While the power flow problem is probably the most common problem solved with the program, the OpenDSS is not best characterized as a power flow program. Its heritage is from general-purpose power system harmonics analysis tools. Thus, it works differently than most existing power flow tools. This heritage also gives it some unique and powerful capabilities. The program was originally designed to perform nearly all aspects of distribution planning for distributed generation (DG), which includes harmonics analysis. It is relatively easy to make a harmonics analysis program solve a power flow, while it is quite difficult to make a power flow program perform harmonics analysis. To learn more about how the algorithm works for the power flow problem, see “Putting It All Together” section.

The OpenDSS is designed to perform a basic distribution-style power flow in which the bulk power system is the dominant source of energy. However, it differs from the traditional radial circuit solvers in that it solves networked (meshed) distribution systems as easily as radial systems. It is intended to be used for distribution companies that may also have transmission or subtransmission systems. Therefore, it can also be used to solve small- to medium-sized networks with a transmission-style power flow. The IEEE 30-bus test system, a transmission system, is installed in the Examples folder when OpenDSS is installed.

The circuit model employed can be either a full multi-phase model or a simplified positive-sequence model. The default is a full 3-phase model. Due to the complex multi-phase models that may be created with myriad unbalances, the user may have to create positive-sequence models outside the DSS by manually defining a single-phase model of the circuit. However, the “MakePosSeq” command will attempt to convert a multi-phase model to a positive-sequence model. (This is not always successful, but may come close enough for the user to understand how to complete the process manually.) By setting the proper flag, all power reports for a positive-sequence equivalent will report 3-phase quantities.

The power flow solution executes in numerous modes including the standard single Snapshot mode, Daily mode, Dutycycle Mode, Monte Carlo mode, and several modes where the load varies as a function of time. (See the Help command for the "Mode" option for the up-to-date listing of solution modes). The time can be any arbitrary time period. Commonly, for planning purposes it will be a 24-hour day, a month, or a year. For solar PV simulation it is common to use 1-s time steps in Dutycycle mode. Users may also write external macros or programs to drive the load models in some other manner.

When a power flow is completed, the losses, voltages, flows, and other information are available for the total system, each component, and certain defined areas. For each instant in time, the losses are reported as kW losses, for example. Energy meter models may be used to integrate the power over a time interval or provide a myriad of overload and energy loss information.

The power flow can be computed for both radial distribution (MV) circuits and network (meshed) systems. While the accuracy of some algorithms, such as the calculation of expected unserved energy, may depend on part of the circuit model being radial, the power flow solution is general and works equally well on meshed networks and radial circuits. It works best on systems that have at least one stiff source.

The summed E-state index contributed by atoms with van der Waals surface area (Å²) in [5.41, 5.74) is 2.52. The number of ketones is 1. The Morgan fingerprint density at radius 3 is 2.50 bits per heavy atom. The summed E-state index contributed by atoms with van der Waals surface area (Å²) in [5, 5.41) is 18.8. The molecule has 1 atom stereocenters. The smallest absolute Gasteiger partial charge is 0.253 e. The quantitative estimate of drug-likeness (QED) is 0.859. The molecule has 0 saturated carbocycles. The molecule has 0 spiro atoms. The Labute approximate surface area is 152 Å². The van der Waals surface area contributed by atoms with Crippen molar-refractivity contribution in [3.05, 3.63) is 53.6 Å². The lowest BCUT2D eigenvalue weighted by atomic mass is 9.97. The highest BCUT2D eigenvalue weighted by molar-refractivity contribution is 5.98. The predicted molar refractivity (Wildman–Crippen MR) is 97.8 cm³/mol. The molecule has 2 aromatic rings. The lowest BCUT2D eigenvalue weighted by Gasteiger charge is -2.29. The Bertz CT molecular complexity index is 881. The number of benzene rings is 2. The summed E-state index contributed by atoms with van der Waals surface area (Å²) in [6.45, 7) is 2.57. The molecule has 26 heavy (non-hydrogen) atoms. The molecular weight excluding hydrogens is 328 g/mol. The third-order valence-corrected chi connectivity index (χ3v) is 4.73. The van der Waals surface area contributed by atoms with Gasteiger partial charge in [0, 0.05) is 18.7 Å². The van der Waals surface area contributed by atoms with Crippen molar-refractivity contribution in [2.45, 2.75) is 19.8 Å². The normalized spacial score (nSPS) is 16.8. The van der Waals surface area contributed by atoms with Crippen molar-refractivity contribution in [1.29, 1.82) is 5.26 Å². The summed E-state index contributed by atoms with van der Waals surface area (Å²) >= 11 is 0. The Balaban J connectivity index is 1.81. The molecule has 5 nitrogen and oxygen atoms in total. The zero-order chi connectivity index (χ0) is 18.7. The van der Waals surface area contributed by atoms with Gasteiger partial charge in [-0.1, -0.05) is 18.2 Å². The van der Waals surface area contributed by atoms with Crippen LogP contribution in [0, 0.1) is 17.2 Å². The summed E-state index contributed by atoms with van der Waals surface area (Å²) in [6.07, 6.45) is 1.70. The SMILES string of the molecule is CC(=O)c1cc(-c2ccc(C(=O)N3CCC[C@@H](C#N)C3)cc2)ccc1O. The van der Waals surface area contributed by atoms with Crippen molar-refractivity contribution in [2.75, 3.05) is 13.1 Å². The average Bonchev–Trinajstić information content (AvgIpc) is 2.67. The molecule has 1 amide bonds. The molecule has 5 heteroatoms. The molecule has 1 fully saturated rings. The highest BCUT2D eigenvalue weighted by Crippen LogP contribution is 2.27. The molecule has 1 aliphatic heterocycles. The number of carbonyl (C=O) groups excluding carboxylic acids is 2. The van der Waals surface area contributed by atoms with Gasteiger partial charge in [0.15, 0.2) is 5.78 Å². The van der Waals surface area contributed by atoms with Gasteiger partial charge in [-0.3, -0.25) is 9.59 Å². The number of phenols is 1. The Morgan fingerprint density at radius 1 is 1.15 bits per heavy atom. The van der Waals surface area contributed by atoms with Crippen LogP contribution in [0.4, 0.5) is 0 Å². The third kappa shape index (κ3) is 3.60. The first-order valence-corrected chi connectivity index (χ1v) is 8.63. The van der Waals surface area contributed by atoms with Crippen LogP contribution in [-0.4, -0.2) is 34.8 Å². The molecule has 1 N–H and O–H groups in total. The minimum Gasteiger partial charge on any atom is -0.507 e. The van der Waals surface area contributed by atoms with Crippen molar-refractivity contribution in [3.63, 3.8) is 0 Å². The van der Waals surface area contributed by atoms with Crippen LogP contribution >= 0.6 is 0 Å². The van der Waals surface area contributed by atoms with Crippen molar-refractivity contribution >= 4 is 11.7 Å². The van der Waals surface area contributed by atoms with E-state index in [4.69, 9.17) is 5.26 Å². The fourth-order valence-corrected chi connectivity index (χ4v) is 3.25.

It is common in distribution power flow papers for the authors to claim that radial distribution feeders with low X/R ratios are difficult to solve. This usually refers to certain Newton-Raphson formulations like those used in positive-sequence transmission system models -- such as the Fast Decoupled Load Flow. To the best of our knowledge, OpenDSS has never suffered from this problem and solves radial circuits quite handily.

The two basic power flow solution types are

1. Iterative power flow

2. Direct solution

For the iterative power flow, nonlinear elements such as loads, and distributed generators are treated as power injection sources. In the Direct solution, they are included as admittances in the system admittance matrix, which is then solved directly without iterating. Either of these two types of solutions may be used for any of the several solution modes by setting the global LoadModel property to “Admittance” or “Powerflow” (can be abbreviated A or P). The default is “Powerflow”.

There are two iterative power flow algorithms currently employed:

1. "Normal" current injection mode (default)

2. "Newton" mode.

The Normal mode is faster. The Newton mode is somewhat more robust for circuits that are difficult to solve. The default is Normal. The Normal mode solution method is a relatively simple fixed-point iterative method and works very well for nearly all distribution systems that have a stiff bulk power source. It is the preferred method for Yearly-mode simulations and other lengthy sequential-time simulations due to its speed. The first guess has to be close to the final answer to achieve a solution in a reasonable number of iterations. It has been updated several times in OpenDSS to where it is now nearly as robust as the Newton mode. Thus, there is seldom a need to use the Newton algorithm.  

In a long sequential-time simulation, the most recent solution is nearly always good enough to initialize the next time step. In fact, often only 1 iteration is required to achieve the next solution when a relatively small time step is used. This can cut the simulation time nearly in half.

Typically, power flow calculations will use an iterative solution with non-linear load models, and fault studies will use a direct solution with linear load models. Dynamics mode simulations may also use linear load models or a mixture of linear and nonlinear models.